Smash Bros
Image Source: smashbros.com

In terms of what was actually on show though: Nintendo gave credence what a strong position they’re in. There was no new Metroid, Animal Crossing or heaps of new details announced on the new iteration of Pokemon Go; but there was Super Mario Party, Fire Emblem, and of course: Super Smash Brothers Ultimate. The final 25 minutes of the show was dedicated to Smash Bros – showing just how important the franchise is to the Nintendo faithful. The game will go on to sell millions, get people huddled round their friends with Switches in tact, and continue to boost Nintendo’s family, and gamer friendly trend. Nintendo continue to be the quieter but deadly army.


As the pressure continues to mount on Microsoft to deliver a AAA exclusive capable of capturing the zeitgeist, the Americans set out on a near two hour slog of world premiere’s and exclusive reveals. It was the tried and tested formula of having a spokesperson stand on a stage with a multitude of screens behind him/her while they tell you about why every game on show should be on your wish-list. The format is a little mundane by this point but Phil Spencer has enough charisma to not make it a snoozefest within 20 minutes.

The biggest and most telling story to come out of this years E3 though is one that sums up the “console war” of Playstation 4 vs Xbox One. Microsoft’s most exciting announcement wasn’t Halo Infinite, it wasn’t Forza Horizon 4, and it wasn’t Gears 5; because while respectfully all three of those franchises have a large audience and will receive strong sales in their own right, the Xbox One fanbase is crying out for new IP’s to invest within.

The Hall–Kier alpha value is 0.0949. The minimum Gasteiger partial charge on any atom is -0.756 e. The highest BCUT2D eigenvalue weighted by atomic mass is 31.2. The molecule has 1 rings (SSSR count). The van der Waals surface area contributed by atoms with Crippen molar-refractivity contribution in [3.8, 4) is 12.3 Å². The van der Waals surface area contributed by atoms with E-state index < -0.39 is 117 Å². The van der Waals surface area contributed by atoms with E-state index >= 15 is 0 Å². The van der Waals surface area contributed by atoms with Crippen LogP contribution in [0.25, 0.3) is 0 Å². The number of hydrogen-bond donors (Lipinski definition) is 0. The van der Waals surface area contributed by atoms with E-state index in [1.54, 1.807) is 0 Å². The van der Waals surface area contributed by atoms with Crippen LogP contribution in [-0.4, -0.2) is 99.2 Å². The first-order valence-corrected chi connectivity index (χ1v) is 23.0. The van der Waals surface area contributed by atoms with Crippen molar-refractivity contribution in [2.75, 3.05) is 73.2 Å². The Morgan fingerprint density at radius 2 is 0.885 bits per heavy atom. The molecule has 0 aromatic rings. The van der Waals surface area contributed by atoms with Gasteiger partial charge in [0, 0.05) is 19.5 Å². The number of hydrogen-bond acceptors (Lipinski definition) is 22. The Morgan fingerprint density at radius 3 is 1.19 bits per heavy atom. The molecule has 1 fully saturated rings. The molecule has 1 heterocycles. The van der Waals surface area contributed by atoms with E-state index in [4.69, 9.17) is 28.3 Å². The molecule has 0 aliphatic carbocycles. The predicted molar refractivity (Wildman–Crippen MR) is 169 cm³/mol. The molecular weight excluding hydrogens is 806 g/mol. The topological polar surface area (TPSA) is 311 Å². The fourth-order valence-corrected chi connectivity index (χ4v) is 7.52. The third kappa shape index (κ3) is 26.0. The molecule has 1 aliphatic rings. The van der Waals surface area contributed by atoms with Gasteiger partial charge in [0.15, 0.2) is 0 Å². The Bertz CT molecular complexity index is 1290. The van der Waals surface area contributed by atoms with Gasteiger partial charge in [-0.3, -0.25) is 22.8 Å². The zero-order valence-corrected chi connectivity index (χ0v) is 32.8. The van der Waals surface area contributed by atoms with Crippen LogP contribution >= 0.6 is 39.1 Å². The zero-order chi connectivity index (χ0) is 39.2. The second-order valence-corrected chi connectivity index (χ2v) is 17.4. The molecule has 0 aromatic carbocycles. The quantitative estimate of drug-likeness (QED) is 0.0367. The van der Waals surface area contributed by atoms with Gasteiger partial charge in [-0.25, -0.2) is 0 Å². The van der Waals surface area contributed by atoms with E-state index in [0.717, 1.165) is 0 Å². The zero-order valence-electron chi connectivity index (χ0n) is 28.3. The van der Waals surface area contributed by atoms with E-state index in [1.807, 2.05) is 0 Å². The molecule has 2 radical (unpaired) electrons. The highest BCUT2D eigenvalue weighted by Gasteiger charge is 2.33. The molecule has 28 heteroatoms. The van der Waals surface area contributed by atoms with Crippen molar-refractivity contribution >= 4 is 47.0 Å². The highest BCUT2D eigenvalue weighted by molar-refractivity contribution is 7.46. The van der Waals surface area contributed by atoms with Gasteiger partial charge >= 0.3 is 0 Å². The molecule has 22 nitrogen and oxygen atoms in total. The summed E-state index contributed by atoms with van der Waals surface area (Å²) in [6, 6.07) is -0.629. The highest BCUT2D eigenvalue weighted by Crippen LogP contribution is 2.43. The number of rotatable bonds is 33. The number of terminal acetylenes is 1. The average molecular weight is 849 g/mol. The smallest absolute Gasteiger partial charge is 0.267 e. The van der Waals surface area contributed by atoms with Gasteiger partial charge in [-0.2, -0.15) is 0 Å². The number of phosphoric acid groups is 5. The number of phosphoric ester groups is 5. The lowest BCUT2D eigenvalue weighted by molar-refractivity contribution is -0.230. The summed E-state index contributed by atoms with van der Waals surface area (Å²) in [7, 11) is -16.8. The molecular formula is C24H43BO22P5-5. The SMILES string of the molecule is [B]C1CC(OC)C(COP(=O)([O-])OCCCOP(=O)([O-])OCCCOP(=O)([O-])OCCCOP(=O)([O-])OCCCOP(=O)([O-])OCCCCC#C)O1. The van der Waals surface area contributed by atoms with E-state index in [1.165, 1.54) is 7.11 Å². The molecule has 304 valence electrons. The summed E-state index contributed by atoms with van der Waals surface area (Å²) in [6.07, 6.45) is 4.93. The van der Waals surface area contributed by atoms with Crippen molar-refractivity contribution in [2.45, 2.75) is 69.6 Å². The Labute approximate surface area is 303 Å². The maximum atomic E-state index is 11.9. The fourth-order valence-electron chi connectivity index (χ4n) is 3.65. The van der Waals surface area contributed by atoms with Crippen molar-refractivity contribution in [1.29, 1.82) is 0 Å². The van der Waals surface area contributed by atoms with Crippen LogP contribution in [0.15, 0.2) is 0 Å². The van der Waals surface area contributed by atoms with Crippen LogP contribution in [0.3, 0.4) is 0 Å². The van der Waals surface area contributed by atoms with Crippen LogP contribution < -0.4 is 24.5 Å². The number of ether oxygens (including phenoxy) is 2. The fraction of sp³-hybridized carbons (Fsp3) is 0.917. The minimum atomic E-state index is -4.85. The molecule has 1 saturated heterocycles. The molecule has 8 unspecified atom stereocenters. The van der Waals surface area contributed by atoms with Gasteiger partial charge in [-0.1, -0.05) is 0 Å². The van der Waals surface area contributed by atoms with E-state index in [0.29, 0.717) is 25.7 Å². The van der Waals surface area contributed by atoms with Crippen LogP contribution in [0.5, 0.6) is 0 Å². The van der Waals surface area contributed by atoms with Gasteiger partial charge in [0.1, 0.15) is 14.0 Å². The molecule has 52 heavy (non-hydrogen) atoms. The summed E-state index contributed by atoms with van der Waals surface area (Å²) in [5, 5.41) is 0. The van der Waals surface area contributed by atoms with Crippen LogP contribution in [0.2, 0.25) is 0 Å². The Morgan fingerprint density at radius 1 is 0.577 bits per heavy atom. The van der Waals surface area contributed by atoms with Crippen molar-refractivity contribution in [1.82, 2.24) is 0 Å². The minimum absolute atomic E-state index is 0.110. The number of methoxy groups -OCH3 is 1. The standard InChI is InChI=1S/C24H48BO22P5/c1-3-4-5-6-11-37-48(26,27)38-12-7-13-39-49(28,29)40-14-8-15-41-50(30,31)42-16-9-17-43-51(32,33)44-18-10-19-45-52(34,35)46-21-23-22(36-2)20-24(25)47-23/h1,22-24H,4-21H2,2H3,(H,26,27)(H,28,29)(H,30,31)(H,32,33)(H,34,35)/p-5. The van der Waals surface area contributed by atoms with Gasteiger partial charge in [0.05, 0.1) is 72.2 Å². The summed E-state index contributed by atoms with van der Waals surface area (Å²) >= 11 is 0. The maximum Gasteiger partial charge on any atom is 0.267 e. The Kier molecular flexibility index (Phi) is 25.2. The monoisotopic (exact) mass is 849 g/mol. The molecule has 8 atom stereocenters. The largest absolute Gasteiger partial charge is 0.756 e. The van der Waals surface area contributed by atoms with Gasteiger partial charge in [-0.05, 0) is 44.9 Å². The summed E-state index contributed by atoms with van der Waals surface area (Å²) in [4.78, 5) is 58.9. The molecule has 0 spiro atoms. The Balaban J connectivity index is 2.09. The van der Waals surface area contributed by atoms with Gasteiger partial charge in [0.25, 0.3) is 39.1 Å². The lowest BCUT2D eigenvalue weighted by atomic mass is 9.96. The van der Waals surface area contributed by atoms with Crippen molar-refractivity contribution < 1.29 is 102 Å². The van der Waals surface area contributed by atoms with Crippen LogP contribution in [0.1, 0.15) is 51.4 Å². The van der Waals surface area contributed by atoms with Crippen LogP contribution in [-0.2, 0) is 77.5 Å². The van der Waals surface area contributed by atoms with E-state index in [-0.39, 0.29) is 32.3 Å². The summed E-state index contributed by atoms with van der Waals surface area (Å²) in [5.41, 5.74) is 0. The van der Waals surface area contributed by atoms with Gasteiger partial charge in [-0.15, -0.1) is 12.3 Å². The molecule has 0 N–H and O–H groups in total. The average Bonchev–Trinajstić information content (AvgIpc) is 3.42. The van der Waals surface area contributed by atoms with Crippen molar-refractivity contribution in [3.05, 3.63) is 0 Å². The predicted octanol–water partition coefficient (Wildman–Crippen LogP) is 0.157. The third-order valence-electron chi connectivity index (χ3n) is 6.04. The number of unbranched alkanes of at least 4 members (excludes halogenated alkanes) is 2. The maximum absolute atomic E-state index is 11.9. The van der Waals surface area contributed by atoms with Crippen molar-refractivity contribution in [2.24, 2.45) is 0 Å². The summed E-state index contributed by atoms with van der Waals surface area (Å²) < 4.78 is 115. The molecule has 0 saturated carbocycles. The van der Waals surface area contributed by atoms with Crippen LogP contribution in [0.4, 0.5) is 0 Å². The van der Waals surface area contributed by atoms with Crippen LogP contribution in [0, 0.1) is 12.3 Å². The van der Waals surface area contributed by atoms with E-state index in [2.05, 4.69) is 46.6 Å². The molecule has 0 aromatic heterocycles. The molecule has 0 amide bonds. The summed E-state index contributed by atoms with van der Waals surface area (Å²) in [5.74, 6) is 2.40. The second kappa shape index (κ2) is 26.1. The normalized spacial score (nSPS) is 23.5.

Microsoft E3
Image Source: news.xbox.com

Announcing the purchase of Undead Labs, Compulsion Games, Playground Games, Ninja Theory, as well as new studio called ‘The Initiative’ was Microsoft’s “hang with us” powerplay, and it was one they desperately needed to make. While it may still have seemed disappointing to some fans that Microsoft don’t seem to have a major exclusive to land this fall – the American titans have certainly bought some good will with their studio initiative. An exclusive Ninja Theory title on the Xbox One X sounds incredibly tasty; all eyes on E3 2019… yeah?